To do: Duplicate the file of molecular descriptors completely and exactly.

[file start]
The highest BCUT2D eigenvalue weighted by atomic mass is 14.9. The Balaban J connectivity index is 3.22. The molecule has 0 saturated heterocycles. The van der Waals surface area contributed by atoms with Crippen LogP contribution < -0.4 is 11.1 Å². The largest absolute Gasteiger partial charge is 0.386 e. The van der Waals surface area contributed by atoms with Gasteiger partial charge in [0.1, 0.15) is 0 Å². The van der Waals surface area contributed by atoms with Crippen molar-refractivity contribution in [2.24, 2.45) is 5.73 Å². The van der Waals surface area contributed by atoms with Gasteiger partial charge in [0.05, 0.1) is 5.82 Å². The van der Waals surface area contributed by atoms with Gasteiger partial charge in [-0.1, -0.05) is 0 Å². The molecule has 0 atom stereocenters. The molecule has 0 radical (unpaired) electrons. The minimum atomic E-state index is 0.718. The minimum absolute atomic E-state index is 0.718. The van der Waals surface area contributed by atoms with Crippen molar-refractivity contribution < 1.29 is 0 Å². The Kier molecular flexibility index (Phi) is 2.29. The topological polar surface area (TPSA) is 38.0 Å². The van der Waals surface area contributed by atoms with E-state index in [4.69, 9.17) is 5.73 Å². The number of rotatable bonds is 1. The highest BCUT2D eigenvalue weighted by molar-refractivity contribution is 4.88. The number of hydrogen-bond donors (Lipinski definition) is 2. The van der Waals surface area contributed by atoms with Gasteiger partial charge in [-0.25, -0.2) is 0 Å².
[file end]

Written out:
The highest BCUT2D eigenvalue weighted by atomic mass is 14.9. The Balaban J connectivity index is 3.22. The molecule has 0 saturated heterocycles. The van der Waals surface area contributed by atoms with Crippen LogP contribution < -0.4 is 11.1 Å². The largest absolute Gasteiger partial charge is 0.386 e. The van der Waals surface area contributed by atoms with Gasteiger partial charge in [0.1, 0.15) is 0 Å². The van der Waals surface area contributed by atoms with Crippen molar-refractivity contribution in [2.24, 2.45) is 5.73 Å². The van der Waals surface area contributed by atoms with Gasteiger partial charge in [0.05, 0.1) is 5.82 Å². The van der Waals surface area contributed by atoms with Gasteiger partial charge in [-0.1, -0.05) is 0 Å². The molecule has 0 atom stereocenters. The molecule has 0 radical (unpaired) electrons. The minimum atomic E-state index is 0.718. The minimum absolute atomic E-state index is 0.718. The van der Waals surface area contributed by atoms with Crippen molar-refractivity contribution < 1.29 is 0 Å². The Kier molecular flexibility index (Phi) is 2.29. The topological polar surface area (TPSA) is 38.0 Å². The van der Waals surface area contributed by atoms with E-state index in [4.69, 9.17) is 5.73 Å². The number of rotatable bonds is 1. The highest BCUT2D eigenvalue weighted by molar-refractivity contribution is 4.88. The number of hydrogen-bond donors (Lipinski definition) is 2. The van der Waals surface area contributed by atoms with Gasteiger partial charge in [-0.25, -0.2) is 0 Å².